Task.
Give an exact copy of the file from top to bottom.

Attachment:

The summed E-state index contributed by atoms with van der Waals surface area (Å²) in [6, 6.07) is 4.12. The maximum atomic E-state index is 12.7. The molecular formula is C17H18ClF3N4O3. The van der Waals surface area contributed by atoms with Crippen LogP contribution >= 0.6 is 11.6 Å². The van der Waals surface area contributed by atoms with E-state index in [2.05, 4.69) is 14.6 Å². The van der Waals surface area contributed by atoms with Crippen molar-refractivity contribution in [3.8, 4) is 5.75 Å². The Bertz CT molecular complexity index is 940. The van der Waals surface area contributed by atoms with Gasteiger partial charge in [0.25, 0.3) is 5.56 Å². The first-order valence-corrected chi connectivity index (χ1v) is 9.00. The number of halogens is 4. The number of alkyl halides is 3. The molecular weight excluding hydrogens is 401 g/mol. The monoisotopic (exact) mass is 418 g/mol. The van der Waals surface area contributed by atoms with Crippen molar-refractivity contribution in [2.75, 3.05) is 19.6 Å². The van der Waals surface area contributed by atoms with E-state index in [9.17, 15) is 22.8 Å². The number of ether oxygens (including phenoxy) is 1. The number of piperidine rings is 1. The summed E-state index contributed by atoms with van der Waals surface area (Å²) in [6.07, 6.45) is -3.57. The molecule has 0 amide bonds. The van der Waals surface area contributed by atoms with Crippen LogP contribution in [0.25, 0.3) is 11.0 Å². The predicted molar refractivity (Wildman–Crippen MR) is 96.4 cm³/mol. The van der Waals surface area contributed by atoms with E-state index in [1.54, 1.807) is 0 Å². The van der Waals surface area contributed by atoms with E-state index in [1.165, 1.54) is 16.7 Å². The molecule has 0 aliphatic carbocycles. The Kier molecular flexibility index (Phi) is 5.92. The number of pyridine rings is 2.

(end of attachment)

The summed E-state index contributed by atoms with van der Waals surface area (Å²) in [6, 6.07) is 4.12. The maximum atomic E-state index is 12.7. The molecular formula is C17H18ClF3N4O3. The van der Waals surface area contributed by atoms with Crippen LogP contribution >= 0.6 is 11.6 Å². The van der Waals surface area contributed by atoms with E-state index in [2.05, 4.69) is 14.6 Å². The van der Waals surface area contributed by atoms with Crippen molar-refractivity contribution in [3.8, 4) is 5.75 Å². The Bertz CT molecular complexity index is 940. The van der Waals surface area contributed by atoms with Gasteiger partial charge in [0.25, 0.3) is 5.56 Å². The first-order valence-corrected chi connectivity index (χ1v) is 9.00. The number of halogens is 4. The number of alkyl halides is 3. The molecular weight excluding hydrogens is 401 g/mol. The monoisotopic (exact) mass is 418 g/mol. The van der Waals surface area contributed by atoms with Crippen molar-refractivity contribution in [2.75, 3.05) is 19.6 Å². The van der Waals surface area contributed by atoms with E-state index in [9.17, 15) is 22.8 Å². The number of ether oxygens (including phenoxy) is 1. The number of piperidine rings is 1. The summed E-state index contributed by atoms with van der Waals surface area (Å²) in [6.07, 6.45) is -3.57. The molecule has 0 amide bonds. The van der Waals surface area contributed by atoms with Crippen LogP contribution in [0.25, 0.3) is 11.0 Å². The predicted molar refractivity (Wildman–Crippen MR) is 96.4 cm³/mol. The van der Waals surface area contributed by atoms with E-state index in [1.54, 1.807) is 0 Å². The van der Waals surface area contributed by atoms with E-state index in [1.165, 1.54) is 16.7 Å². The molecule has 0 aliphatic carbocycles. The Kier molecular flexibility index (Phi) is 5.92. The number of pyridine rings is 2.